Frank (James Caan) is a master safe cracker who also owns an automobile dealership as a front to prove hes a legit businessman. His years of taking scores and past imprisonment have turned him into someone who doesn’t have time to waste on the bullshit thrown his way. We can see this in how he moves back and forth with swift, precise actions from his criminal life to his straight job with a calm, collected attitude.
After his latest job stealing some expensive rocks, Frank goes to collect his pay but learns its been lifted from his fence who was killed in a holdup. He soon finds out who is in possession of the loot and confronts Mr. Attaglia (Tom Signorelli) a greedy businessman. He immediately pulls a gun on him and lets him know that he is not to be messed with. He gives Attaglia a few hours to get the cash and sets up a meeting. When Frank arrives, he is given the money and then introduced to a Chicago crime boss named Leo (Robert Prosky) who can see Frank is a pro. He offers him a chance to work for his organization pulling down large scale heists. While Frank enjoys the freedom of being his own boss, the opportunity to make some serious money changes his tune.
Frank’s real reason for breaking his rule of working alone for Leo is because he has plans to get out of the life after his next job, a large scale diamond heist on the West Coast. Meanwhile, Frank has set his sights on Jessie (Tuesday Weld) a pretty cashier at a restaraunt he frequents often. Frank invites Jessie out for coffee one night and explains his sordid ex-con past to her. She’s very reluctant to start a new serious relationship, but after seeing Frank’s sincerity, she decides to go ahead and give him a chance. Frank has always wanted a child but since Jessie can’t have kids, the two decide to try adopting one, but their visit to the agency goes bad. Luckily, Leo gives Frank a special gift by letting him know he has a way to get a baby for them. Frank is ecstatic and they get the infant and name him David, after the real name of Frank’s good buddy “Okla” (Willie Nelson), a convict who passes away.
Frank and his best friend/assistant Barry (James Belushi) go forward with the robbery and with the help of a special high powered blowtorch designed specifically for the huge safe he’s breaking into by his friend, it’s a success. Problems soon arise when Frank visits Leo to get his money, which isn’t all there. Frank loses his furious temper and threatens Leo to get the rest of the money or else. This is where things take a very dark turn. Because of Franks disrespect, Barry is killed by Leo’s thugs and Frank and Jessie and their baby are in danger of being murdered if he doesn’t continue to work for Leo pulling jobs. Frank must decide what to do next: Does he change his ways and fold under or do something more desperate and extreme to get out of Leo’s tightening grip?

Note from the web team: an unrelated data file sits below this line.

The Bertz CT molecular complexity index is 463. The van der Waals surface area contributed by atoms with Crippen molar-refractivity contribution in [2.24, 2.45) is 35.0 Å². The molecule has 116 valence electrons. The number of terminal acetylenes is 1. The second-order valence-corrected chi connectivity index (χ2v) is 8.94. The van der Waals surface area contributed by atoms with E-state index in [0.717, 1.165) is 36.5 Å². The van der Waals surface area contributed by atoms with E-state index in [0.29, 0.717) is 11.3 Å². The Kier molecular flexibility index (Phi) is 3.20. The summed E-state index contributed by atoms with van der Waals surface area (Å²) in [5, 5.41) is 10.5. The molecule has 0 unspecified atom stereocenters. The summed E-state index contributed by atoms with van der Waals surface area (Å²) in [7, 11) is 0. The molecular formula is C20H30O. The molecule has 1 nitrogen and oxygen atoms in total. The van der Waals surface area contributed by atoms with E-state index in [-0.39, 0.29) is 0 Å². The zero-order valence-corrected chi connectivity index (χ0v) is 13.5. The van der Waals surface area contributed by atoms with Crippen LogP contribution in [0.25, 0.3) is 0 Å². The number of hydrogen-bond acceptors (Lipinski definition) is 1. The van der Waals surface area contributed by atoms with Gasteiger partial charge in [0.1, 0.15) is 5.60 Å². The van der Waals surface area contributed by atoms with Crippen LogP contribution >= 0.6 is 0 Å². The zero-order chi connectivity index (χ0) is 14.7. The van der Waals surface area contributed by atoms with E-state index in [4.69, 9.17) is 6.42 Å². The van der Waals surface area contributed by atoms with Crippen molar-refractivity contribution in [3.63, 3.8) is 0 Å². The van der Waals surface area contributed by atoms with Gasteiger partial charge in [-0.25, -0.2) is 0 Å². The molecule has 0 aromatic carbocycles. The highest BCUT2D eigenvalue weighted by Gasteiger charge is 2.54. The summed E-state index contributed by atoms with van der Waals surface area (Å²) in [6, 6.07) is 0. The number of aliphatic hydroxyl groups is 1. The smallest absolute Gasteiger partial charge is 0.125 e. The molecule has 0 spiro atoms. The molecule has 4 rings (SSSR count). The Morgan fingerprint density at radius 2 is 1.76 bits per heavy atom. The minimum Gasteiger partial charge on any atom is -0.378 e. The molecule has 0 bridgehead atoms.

Mann creates an extremely sleek, chilly neo-noir landscape in this film. In fact the entire movie is almost like being in a refrigerator but this just helps to keep your attention sharp. The stylized visuals inserted throughout give it a very cutting edge, flashy look. James Caan’s Frank is a powder keg who can explode at any minute and when he does, he fucks shit up. The music by Tangerine Dream adds yet another layer of robotic, new wave synth sounds that Mann has come to be known for from films like Manhunter and his Miami Vice TV series.
Thief could be considered a direct precursor to Mann’s 1995 film Heat in which a group of professional criminals must evade the police task force closing in on them. In fact there are themes that were taken from Thief, re-thought and expanded upon such as Frank’s loose cannon character and the double crosses within the underworld organizations. Both movies also deal with a certain type of modern outlaw who operate with a code of ethics. Caan’s Frank in Thief and DeNiro’s Neil McCauley in Heat are very much cinematic brothers who live life on their own terms. Anyone who gets in their way is taken out without question, and they’d rather die than return to jail.
If you’re a fan of modern crime films like Drive, you’ll definitely enjoy this early 80s heist thriller!
FURIOUS FILM TRIVIA
- The vault which James Caan’s character breaks into in the opening scene was a real vault, purchased at a cost of $10,000, specifically so that Caan could break into it, using the tools and techniques supplied by John Santucci. Every crew member was armed with a fire extinguisher in case of a blaze from the intense heat of the thermal lance. Caan later remarked that although many elements of John Santucci found their way into the character of Frank, he resisted doing a straight impersonation of the boisterous Santucci.
- After The Godfather, this is James Caan’s favorite film of his own. He has stated that his monologue in the diner is the scene he is most proud of in his career.
- Film debuts of James Belushi, William Petersen, Dennis Farina, John Kapelos, and Robert Prosky.
- James Belushi’s brother, John Belushi visited the set often. The cast and crew would often hang out at Belushi’s speakeasy, The Blues Brothers Bar, after work.